Determination of Methyltransferase Activity Using 1H-NMR Spectroscopy and LC-ESI-MS.

The temperature optimum for GXMT1 activity was between 19–25 °C (Fig. S6C). The transfer of methyl groups to O-4 of GlcA was established by 1H NMR spectroscopy. Assays were performed at 23 °C in 50 mM potassium bicarbonate, pH 7.5, (250 μL) containing acceptor substrate equivalent to 2.27 mM available GlcA residues, recombinant GXMT1 (10 μM), CoCl2 (2 mM), and 1.5 mM S-adenosyl-l-methionine sulfate p-toluenesulfonate (SAMe-PTS), unless otherwise indicated. The formation of SAH from SAM was determined using LC-ESI-MS (36). Assays were performed in 50 mM Hepes, pH 7.5 (100 μL) with recombinant GXMT1 (3.4 μM), gxmt1-1 xylan polymer (220 μg), CoCl2 (1 mM), and various amounts of SAMe-PTS. Details of both assays are in SI Materials and Methods.

Subcellular Localization of GXMT1.

Vector construction for the N-terminal fusion of GXMT1 to YFP, transient expression in N. benthamiana, and confocal microscopy are described in SI Materials and Methods. Marker proteins for ER (ER-ck), Golgi apparatus (G-ck), and PM (pm-ck) fused to CFP have been described previously (41).

Glucose and Xylose Release from Arabidopsis AIR by Hydrothermal Pretreatment and Enzymatic Hydrolysis.

The amounts of glucan and xylan in Arabidopsis stem AIR were determined as previously described (52). Hydrothermal pretreatment and enzymatic hydrolysis of Arabidopsis stem AIR were performed as described in SI Materials and Methods.

Determination of the Lignin Monomer Composition of Arabidopsis AIR by HSQC NMR Spectroscopy.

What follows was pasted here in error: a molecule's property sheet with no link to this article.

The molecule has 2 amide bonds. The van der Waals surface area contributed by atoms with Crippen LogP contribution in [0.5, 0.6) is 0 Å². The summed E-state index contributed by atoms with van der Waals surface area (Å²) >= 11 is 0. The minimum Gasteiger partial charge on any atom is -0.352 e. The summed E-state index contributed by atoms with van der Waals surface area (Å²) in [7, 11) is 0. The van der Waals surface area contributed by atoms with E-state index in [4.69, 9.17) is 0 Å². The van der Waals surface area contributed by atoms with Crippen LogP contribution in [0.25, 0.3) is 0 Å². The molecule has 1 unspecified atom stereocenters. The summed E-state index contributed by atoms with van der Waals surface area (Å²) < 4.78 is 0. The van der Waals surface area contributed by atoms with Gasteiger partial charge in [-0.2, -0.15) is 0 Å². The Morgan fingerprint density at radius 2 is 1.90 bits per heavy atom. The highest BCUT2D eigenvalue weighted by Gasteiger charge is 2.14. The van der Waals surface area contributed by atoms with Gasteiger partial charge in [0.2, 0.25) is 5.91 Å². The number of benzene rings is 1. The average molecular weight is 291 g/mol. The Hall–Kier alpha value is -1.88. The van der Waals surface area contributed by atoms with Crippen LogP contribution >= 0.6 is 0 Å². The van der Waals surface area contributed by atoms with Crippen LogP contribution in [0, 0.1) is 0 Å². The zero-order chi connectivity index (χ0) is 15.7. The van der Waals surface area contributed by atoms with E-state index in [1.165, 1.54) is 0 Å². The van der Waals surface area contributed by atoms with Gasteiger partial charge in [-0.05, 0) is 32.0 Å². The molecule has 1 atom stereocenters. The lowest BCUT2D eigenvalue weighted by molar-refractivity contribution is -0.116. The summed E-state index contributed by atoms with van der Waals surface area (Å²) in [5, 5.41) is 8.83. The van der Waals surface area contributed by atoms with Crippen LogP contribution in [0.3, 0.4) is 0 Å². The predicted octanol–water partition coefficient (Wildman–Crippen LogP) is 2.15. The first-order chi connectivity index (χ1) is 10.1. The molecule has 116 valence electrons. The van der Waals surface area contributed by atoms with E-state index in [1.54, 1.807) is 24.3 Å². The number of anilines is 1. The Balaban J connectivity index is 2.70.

AIR from ball-milled Arabidopsis stems was used for the preparation of the lignin enriched material for NMR analyses. See SI Materials and Methods for details.

Indirect Immunofluorescence Microscopy of Arabidopsis Stems Using Xylan Binding Modules as Molecular Probes.

Previously published protocols were used to construct, express, and purify CBM35 (53) and CBM2b-1–2 (54). Tissue preparation, CBM labeling, and microscopy of 6-wk-old Arabidopsis stem sections were as previously described (55). Details are in SI Materials and Methods.

Supplementary Material

Supporting Information:

Acknowledgments

We thank Ron Clay for assistance with β-glucuronidase staining. This work was supported in part by US Department of Energy Grants DE–FG02–93ER20097 (to A.G.D.) for the Department of Energy-funded Center for Plant and Microbial Complex Carbohydrates, and DE-FG02-09ER16076 (to H.J.G.) for studies of plant carbohydrate binding modules; and by National Institutes of Health Grant 1R01GM086524-01 (to H.F.S.) for confocal microscopy. The BioEnergy Science Center is a US Department of Energy Bioenergy Research Center supported by the Office of Biological and Environmental Research in the Department of Energy Office of Science.

Footnotes

The authors declare no conflict of interest.

This article is a PNAS Direct Submission.

This article contains supporting information online at www.pnas.org/lookup/suppl/doi:10.1073/pnas.1208097109/-/DCSupplemental.